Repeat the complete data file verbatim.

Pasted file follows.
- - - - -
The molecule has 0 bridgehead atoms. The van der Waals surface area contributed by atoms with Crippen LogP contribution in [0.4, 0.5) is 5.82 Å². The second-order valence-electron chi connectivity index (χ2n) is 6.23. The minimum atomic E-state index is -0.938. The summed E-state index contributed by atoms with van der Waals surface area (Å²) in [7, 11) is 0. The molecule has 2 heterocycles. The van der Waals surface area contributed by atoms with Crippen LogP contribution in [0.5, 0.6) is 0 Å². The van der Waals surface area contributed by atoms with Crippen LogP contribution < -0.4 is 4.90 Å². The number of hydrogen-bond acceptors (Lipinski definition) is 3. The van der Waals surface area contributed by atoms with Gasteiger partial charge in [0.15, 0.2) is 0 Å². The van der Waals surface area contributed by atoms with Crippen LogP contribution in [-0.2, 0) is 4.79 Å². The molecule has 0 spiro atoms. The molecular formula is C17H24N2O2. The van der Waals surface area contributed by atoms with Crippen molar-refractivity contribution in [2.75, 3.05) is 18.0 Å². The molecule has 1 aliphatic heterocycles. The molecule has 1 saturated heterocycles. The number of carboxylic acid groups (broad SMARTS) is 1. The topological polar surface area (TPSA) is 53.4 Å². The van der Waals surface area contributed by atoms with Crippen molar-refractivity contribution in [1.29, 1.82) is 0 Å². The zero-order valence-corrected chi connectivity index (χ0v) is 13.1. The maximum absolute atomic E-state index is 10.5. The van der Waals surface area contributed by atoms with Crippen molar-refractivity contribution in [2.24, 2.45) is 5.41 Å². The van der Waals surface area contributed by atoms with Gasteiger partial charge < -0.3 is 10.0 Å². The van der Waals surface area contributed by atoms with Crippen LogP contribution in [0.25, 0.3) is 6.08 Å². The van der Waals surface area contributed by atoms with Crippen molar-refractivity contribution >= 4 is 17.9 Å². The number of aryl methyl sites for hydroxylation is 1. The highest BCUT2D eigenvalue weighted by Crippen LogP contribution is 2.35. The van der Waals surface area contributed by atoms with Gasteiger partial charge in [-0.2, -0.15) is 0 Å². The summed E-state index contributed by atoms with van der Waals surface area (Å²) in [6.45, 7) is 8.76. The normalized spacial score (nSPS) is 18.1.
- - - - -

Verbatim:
The molecule has 0 bridgehead atoms. The van der Waals surface area contributed by atoms with Crippen LogP contribution in [0.4, 0.5) is 5.82 Å². The second-order valence-electron chi connectivity index (χ2n) is 6.23. The minimum atomic E-state index is -0.938. The summed E-state index contributed by atoms with van der Waals surface area (Å²) in [7, 11) is 0. The molecule has 2 heterocycles. The van der Waals surface area contributed by atoms with Crippen LogP contribution in [0.5, 0.6) is 0 Å². The van der Waals surface area contributed by atoms with Crippen LogP contribution < -0.4 is 4.90 Å². The number of hydrogen-bond acceptors (Lipinski definition) is 3. The van der Waals surface area contributed by atoms with Gasteiger partial charge in [0.15, 0.2) is 0 Å². The van der Waals surface area contributed by atoms with Crippen LogP contribution in [-0.2, 0) is 4.79 Å². The molecule has 0 spiro atoms. The molecular formula is C17H24N2O2. The van der Waals surface area contributed by atoms with Crippen molar-refractivity contribution in [2.75, 3.05) is 18.0 Å². The molecule has 1 aliphatic heterocycles. The molecule has 1 saturated heterocycles. The number of carboxylic acid groups (broad SMARTS) is 1. The topological polar surface area (TPSA) is 53.4 Å². The van der Waals surface area contributed by atoms with Crippen molar-refractivity contribution in [1.29, 1.82) is 0 Å². The zero-order valence-corrected chi connectivity index (χ0v) is 13.1. The maximum absolute atomic E-state index is 10.5. The van der Waals surface area contributed by atoms with Crippen molar-refractivity contribution in [2.24, 2.45) is 5.41 Å². The van der Waals surface area contributed by atoms with Gasteiger partial charge < -0.3 is 10.0 Å². The van der Waals surface area contributed by atoms with Crippen LogP contribution in [0.25, 0.3) is 6.08 Å². The van der Waals surface area contributed by atoms with Crippen molar-refractivity contribution >= 4 is 17.9 Å². The number of aryl methyl sites for hydroxylation is 1. The highest BCUT2D eigenvalue weighted by Crippen LogP contribution is 2.35. The van der Waals surface area contributed by atoms with Gasteiger partial charge in [-0.2, -0.15) is 0 Å². The summed E-state index contributed by atoms with van der Waals surface area (Å²) in [6.45, 7) is 8.76. The normalized spacial score (nSPS) is 18.1.